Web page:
I’ve written some about forgetting to do things one has promised and whether or not it is abusive, and I’d like to add some thoughts to that specifically about what it means when a submissive forgets to do something she has promised her dominant, expanding a bit on my answer to The Eroticist’s excellent post on punishing a masochist and why it is likely to end a dominant up no longer having a submissive. There are, of course, many other things a dominant can do that will have the same result, but let’s look at forgetting for the moment.
Eroticist posits, in essence, that forgetting to do something she has promised to do basically means that it has been done deliberately, and she likely no longer wants to be in the relationship. A lot of people think in these terms in vanilla relationships, too, though, and all of it is fueled by pop psychology that tries to put all of human behavior into neat little black and white boxes.
Well, unfortunately, life is just not quite so cut and dried.
You need to remember that there are many reasons why a person might forget to do something (or decide not to do it) despite promising to do so other than deliberate disobedience and not wanting to be in the relationship any more. I’ve outlined many of them in my prior post, which is somewhat more focused on whether or not forgetting is outright abusive. Here we are talking explicitly about why a submissive in particular might forget and what it might mean to the relationship, particularly if the dominant calls her to task for it. The prior post’s points about reasons for forgetfulness all still stand, but the twist of whether or not it means one wants to remain in the relationship was not mentioned there.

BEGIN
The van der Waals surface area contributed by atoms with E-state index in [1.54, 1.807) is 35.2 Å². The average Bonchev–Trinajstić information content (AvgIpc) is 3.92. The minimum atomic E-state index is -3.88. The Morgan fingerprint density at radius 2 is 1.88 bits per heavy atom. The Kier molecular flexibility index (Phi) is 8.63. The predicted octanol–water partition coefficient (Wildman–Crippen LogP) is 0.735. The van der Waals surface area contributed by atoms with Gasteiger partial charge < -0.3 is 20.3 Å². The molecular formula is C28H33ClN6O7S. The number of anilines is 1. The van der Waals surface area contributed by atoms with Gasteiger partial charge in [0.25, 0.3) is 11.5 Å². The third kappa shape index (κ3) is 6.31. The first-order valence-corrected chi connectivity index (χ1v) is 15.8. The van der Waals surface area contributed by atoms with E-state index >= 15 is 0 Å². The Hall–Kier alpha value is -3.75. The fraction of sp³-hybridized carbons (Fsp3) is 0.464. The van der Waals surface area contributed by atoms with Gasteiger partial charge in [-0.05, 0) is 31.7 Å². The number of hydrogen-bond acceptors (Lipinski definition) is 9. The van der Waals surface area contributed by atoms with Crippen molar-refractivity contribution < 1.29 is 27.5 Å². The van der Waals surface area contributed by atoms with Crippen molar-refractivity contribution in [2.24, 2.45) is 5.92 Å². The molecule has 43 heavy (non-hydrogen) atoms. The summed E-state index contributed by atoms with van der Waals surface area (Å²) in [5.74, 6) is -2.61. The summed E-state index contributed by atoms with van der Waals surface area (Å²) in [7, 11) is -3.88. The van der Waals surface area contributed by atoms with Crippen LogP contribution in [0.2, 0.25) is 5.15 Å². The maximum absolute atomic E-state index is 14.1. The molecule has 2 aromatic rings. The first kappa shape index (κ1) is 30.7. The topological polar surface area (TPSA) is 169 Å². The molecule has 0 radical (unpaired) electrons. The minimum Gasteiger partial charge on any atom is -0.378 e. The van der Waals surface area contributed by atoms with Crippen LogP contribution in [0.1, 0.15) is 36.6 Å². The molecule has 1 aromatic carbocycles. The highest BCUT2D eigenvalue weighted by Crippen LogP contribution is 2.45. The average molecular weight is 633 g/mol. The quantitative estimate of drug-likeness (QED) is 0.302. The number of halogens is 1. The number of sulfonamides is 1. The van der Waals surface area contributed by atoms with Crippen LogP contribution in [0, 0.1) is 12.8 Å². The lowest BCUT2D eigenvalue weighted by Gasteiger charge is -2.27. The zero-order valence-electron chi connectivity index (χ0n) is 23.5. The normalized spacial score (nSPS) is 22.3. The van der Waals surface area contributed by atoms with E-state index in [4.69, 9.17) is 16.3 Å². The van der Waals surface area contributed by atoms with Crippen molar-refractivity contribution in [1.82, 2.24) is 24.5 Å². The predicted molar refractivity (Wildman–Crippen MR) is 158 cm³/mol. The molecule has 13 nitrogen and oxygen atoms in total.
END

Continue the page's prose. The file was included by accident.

The notion of punishment in a BDSM relationship context is one that is very controversial. Some love it, some hate it. Whatever your feelings about it are, however, it is undeniable that it carries some risks – including both crossing the consent line into abuse, causing lasting psychological harm, and that of driving the submissive off entirely if it is done inartfully or inappropriately.
There is also no question that raising the issue of whether or not forgetting to do something means the submissive no longer wants to be in the relationship or not could well end up as Eroticist cautions with the end of the relationship, for many possible reasons.
A dominant is very likely indeed to lose his submissive (or at least end up with an increasingly unwilling and unhappy one), if he does things like continue to accuse of her of deliberately forgetting things despite knowing full well that she has a poor memory to start with, whether inherently or because of medical issues, and continues to argue the point, refusing to believe that there was nothing personal about her forgetting something whatsoever if she tells him that, and if he continues to hammer on themes like “If you really cared, you wouldn’t have forgotten”.